Amazon requires huge data centers and high-speed Internet connections to run its systems. Through vast economies of scale, Amazon is able to achieve incredibly low prices for data storage and bandwidth. Around 2005, the company decided that it could leverage those low costs into a new business selling Internet-based services. The company offers an online data storage service called S3. For a monthly fee of about 15 cents per gigabyte stored plus 15 cents per gigabyte of data transferred, any person or company can transfer and store data on Amazon servers [Markoff 2006]. Through a similar service (EC2), any company can use the company’s Web servers to deliver digital content to customers. The company essentially serves as a Web host, but instead of paying fixed costs, you pay 10 cents per virtual server per hour plus bandwidth costs.
Amazon’s network can handle bursts up to 1 gigabit per second. The system creates virtual servers, running the Linux kernel, and you can run any software you want [Gralla 2006]. By 2011, the company had several locations providing S3 and EC2 Web services. It also offered online relational database services using either MySQL or the Oracle DBMS. Anyone can pay to store data in the DBMS, with charges being levied per hour, per data stored, and per data transferred. The point is that Amazon handles all of the maintenance and other companies avoid fixed costs. Even government agencies are adopting the benefits of storing data in these cloud services—including those run by Amazon. For example, the U.S. Treasury Department moved is public Web sites to the Amazon cloud. [Pratt 2011].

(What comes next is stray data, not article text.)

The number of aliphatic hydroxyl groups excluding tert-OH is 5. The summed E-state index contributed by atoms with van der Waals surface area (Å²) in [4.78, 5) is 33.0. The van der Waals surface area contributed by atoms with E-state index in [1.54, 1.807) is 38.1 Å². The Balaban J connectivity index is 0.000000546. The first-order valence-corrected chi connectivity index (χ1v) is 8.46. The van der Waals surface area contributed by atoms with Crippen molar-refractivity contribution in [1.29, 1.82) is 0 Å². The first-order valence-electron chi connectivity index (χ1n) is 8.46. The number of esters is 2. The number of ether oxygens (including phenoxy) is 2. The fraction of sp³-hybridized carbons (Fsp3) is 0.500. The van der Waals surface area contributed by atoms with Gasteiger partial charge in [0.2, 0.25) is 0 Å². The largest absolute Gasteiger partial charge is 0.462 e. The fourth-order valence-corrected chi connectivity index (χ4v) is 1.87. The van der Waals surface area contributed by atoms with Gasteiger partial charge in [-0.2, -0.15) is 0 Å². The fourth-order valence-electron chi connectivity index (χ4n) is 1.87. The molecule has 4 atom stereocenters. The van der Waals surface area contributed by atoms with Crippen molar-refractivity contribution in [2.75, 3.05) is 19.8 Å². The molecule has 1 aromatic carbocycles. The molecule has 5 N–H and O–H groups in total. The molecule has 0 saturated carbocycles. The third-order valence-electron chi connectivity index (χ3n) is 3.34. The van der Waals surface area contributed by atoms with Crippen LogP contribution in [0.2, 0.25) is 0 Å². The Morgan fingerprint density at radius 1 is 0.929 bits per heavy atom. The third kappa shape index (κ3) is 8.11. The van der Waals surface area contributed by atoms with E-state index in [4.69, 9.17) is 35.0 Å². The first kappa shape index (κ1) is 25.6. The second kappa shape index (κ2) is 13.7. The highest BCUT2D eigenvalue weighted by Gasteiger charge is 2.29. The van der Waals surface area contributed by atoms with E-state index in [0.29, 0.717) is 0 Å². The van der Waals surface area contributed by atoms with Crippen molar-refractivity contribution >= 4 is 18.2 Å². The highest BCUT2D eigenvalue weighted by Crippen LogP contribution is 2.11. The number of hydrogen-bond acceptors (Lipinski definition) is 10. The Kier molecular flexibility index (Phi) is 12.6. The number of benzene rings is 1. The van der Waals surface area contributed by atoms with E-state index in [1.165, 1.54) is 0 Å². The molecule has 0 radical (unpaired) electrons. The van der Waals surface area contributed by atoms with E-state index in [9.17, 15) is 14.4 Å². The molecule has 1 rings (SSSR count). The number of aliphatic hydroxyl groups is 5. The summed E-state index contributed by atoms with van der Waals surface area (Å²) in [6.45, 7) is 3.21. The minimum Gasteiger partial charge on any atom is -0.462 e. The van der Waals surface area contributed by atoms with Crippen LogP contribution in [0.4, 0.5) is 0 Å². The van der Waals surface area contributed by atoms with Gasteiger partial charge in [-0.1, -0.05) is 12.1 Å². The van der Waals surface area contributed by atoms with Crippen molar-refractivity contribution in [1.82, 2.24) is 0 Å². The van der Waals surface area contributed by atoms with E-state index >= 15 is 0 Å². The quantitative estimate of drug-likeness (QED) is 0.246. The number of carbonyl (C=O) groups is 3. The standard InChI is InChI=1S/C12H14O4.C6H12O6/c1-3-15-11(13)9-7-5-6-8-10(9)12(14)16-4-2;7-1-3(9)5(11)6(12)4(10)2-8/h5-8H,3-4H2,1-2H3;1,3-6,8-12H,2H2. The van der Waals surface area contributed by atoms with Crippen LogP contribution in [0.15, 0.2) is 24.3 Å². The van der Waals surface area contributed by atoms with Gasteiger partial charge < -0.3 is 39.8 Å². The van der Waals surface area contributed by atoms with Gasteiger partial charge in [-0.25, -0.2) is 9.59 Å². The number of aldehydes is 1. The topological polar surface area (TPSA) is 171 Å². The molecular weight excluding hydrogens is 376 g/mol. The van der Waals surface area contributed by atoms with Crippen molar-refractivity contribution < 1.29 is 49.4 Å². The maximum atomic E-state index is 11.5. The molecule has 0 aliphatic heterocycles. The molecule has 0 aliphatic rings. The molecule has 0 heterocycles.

Perhaps the most unusual service is Mturk. The name derives from an 18-century joke where a “mechanical” chess-playing machine surprised European leaders and royalty by beating many expert players. The trick was that a human was hidden under the board and moved the pieces with magnets. Amazon’s trick is to use human power to solve problems. Companies post projects on the Mturk site and offer to pay a price for piecemeal work. Any individual can sign up and perform a task and get paid based on the amount of work completed. Amazon takes a 10 percent commission above the fee. For example, the company Casting Words places audio files on the site and pays people 42 cents to transcribe one minute of audio files into text [Markoff 2006]. The Amazon EC2 and S3 services suffered some problems in the summer of 2011.
A configuration error during an upgrade in the East Coast facility triggered a cascade that delayed all services in the facility. Internet services including Foursquare and Reddit that used the facility were impacted by the problems for almost a week [Tibken 2011]. Amazon engineers learned a lot from the problems and the same issue is unlikely to occur again [http://aws.amazon.com/message/65648/]. But, the outage points out the risks involved in any centralized system. Ironically, the main problems were caused by algorithms designed to copy data to multiple servers to reduce risks. On the other hand, with multiple facilities, Amazon provides the ability to spread content and risk across multiple locations. Adam Selipsky, vice president of product management and developer relations at Amazon Web Services observed that “”Amazon is fundamentally a technology company; we’ve spent more than one and a half billion dollars investing in technology and content. We began by retailing books, but it was never in our business plan to stay with that” [Gralla 2006].
When Amazon started, it spent huge amounts of money not only building infrastructure, but also buying market share. It took Amazon nine years to achieve profitability. And the profits started to arrive only after the company changed its pricing model—focusing on retail prices for popular items and smaller discounts for all books. In the process, the company lost almost $3 billion. It was not until 2009 that Amazon had generated enough
profits to cover all of its prior losses (ignoring interest rates and debt).